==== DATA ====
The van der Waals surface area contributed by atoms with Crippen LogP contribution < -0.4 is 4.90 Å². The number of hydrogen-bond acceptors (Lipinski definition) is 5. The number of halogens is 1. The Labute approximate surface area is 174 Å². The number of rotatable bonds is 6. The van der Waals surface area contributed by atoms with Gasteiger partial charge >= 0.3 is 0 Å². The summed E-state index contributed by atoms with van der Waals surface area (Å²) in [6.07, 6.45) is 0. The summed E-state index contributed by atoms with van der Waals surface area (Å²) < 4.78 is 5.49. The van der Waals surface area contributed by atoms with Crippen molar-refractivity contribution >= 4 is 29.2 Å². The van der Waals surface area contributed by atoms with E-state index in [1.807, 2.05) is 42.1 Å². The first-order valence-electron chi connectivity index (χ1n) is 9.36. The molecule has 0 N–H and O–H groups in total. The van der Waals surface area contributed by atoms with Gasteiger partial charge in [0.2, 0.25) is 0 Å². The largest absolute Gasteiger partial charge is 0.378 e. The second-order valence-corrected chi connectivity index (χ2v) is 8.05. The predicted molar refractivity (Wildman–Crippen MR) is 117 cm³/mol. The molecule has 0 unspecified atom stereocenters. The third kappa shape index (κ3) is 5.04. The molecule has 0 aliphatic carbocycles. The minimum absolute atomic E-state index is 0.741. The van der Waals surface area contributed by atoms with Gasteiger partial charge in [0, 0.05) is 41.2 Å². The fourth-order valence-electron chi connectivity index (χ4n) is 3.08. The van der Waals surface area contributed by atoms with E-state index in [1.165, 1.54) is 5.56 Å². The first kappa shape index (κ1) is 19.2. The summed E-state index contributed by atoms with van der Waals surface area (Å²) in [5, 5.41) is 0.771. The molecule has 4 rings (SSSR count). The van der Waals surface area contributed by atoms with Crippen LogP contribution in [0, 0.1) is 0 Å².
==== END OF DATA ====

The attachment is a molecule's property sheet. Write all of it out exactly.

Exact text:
The van der Waals surface area contributed by atoms with Crippen LogP contribution < -0.4 is 4.90 Å². The number of hydrogen-bond acceptors (Lipinski definition) is 5. The number of halogens is 1. The Labute approximate surface area is 174 Å². The number of rotatable bonds is 6. The van der Waals surface area contributed by atoms with Gasteiger partial charge >= 0.3 is 0 Å². The summed E-state index contributed by atoms with van der Waals surface area (Å²) in [6.07, 6.45) is 0. The summed E-state index contributed by atoms with van der Waals surface area (Å²) < 4.78 is 5.49. The van der Waals surface area contributed by atoms with Crippen molar-refractivity contribution >= 4 is 29.2 Å². The van der Waals surface area contributed by atoms with E-state index in [1.807, 2.05) is 42.1 Å². The first-order valence-electron chi connectivity index (χ1n) is 9.36. The molecule has 0 N–H and O–H groups in total. The van der Waals surface area contributed by atoms with Gasteiger partial charge in [0.2, 0.25) is 0 Å². The largest absolute Gasteiger partial charge is 0.378 e. The second-order valence-corrected chi connectivity index (χ2v) is 8.05. The predicted molar refractivity (Wildman–Crippen MR) is 117 cm³/mol. The molecule has 0 unspecified atom stereocenters. The third kappa shape index (κ3) is 5.04. The molecule has 0 aliphatic carbocycles. The minimum absolute atomic E-state index is 0.741. The van der Waals surface area contributed by atoms with Gasteiger partial charge in [0, 0.05) is 41.2 Å². The fourth-order valence-electron chi connectivity index (χ4n) is 3.08. The van der Waals surface area contributed by atoms with E-state index in [1.165, 1.54) is 5.56 Å². The first kappa shape index (κ1) is 19.2. The summed E-state index contributed by atoms with van der Waals surface area (Å²) in [5, 5.41) is 0.771. The molecule has 4 rings (SSSR count). The van der Waals surface area contributed by atoms with Crippen LogP contribution in [0, 0.1) is 0 Å².